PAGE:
Venice

IILA-Latin America pavillion inaugurated at Venice Biennale

Live performances Friday for opening of 'Atlas of the Empire'

IILA-Latin America pavillion inaugurated at Venice Biennale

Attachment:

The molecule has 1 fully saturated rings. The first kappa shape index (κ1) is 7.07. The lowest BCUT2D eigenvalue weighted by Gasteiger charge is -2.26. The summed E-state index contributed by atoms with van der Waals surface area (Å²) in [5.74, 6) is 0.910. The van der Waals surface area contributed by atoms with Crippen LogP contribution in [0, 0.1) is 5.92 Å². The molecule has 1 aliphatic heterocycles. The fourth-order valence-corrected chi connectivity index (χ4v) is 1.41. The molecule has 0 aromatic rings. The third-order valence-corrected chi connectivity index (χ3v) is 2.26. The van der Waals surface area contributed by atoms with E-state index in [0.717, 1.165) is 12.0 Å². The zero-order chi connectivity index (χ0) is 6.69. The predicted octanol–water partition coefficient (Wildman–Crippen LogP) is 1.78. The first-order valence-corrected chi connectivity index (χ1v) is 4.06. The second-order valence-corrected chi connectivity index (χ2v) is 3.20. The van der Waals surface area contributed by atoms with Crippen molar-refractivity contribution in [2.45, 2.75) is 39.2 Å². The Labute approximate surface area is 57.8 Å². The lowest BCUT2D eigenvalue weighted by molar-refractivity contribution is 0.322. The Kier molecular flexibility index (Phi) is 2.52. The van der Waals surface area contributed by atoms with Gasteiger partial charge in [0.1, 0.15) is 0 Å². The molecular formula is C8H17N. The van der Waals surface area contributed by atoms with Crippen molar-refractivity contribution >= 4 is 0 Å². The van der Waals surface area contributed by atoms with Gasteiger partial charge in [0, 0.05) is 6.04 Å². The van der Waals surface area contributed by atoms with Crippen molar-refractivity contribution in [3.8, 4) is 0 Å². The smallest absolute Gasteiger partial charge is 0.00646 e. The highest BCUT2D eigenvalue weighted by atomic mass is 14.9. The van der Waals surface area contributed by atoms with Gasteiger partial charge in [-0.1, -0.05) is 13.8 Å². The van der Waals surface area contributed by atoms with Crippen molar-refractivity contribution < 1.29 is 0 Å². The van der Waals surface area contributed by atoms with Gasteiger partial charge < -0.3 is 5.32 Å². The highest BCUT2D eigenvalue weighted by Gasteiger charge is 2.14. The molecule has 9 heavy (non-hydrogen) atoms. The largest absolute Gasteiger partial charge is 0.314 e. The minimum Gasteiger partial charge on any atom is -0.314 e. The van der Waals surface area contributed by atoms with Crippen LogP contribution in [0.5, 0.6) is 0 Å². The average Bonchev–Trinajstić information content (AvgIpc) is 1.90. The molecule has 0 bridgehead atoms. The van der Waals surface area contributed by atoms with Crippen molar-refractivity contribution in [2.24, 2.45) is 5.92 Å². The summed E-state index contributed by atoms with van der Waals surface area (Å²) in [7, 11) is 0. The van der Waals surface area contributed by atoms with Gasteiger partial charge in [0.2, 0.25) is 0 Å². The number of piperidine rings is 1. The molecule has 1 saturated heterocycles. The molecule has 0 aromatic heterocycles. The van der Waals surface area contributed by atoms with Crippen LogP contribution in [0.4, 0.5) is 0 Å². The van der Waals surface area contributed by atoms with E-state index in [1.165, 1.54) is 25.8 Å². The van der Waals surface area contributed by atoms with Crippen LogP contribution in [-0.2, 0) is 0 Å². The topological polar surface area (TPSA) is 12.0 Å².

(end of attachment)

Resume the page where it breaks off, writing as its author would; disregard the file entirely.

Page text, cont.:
Venice, May 29 - Organizers of the Latin America and the Italo-Latin American Institute (IILA) pavillion will inaugurate their exhibit at the 55th Venice Biennale international art fair on Friday with live performances by Latin American artists. The IILA-Latin America exhibit is dedicated to European and Latin American interrelations, and to the dynamics of cultural ties and exchanges between artists on the two continents. This edition's theme, "The Atlas of the Empire", explores new geopolitical dimensions of art by conjuring an imaginary atlas in which Latin American and European art confront and dialogue with each other, mounting a crescendo of mutual enrichment of cultural identities. Curated by Alfons Hug, Paz Guevara and Sylvia Irrazabal, the theme was inspired by a literary allegory of Jorge Luis Borges, who imagined an attempt by cartographers to draw a "Map of the Empire" as large as the empire itself and a perfect representation. Ideas came too, from the Mexican novelist Carlos Fuentes and "Invisible Cities" by Italian writer Italo Calvino. In the IILA-Latin America exhibit, the artists will redesign the symbolic cartography of the two continents, which have seen a formidable artistic exchange in recent decades, with a number of successful Latin American artists living in Europe and vice versa. Italian Undersecretary of Foreign Affairs Mario Giro will attend the 16:30 inauguration of the exhibit on Friday. Panamanian artist Jhafis Quintero Protesis will perform a work based on mechanisms of survival used in prisons, exploring vital human needs and the metaphor of life reduced to subsistence. Uraguayan artist Martin Sastre will auction off three bottles of "U" perfume, made from essences of flowers and herbs from the ranch belonging to Uruguayan President Jose' Mujica. Mujica is known for his ascetic life-style, and his preference for living on his farm over the presidential palace. The president grows flowers to sell in local markets, and each month donates 90% of his salary to build homes. The exhibit is showing in the Isolotto space of the Arsenale building, and includes the work of more than a dozen Latin American artists.

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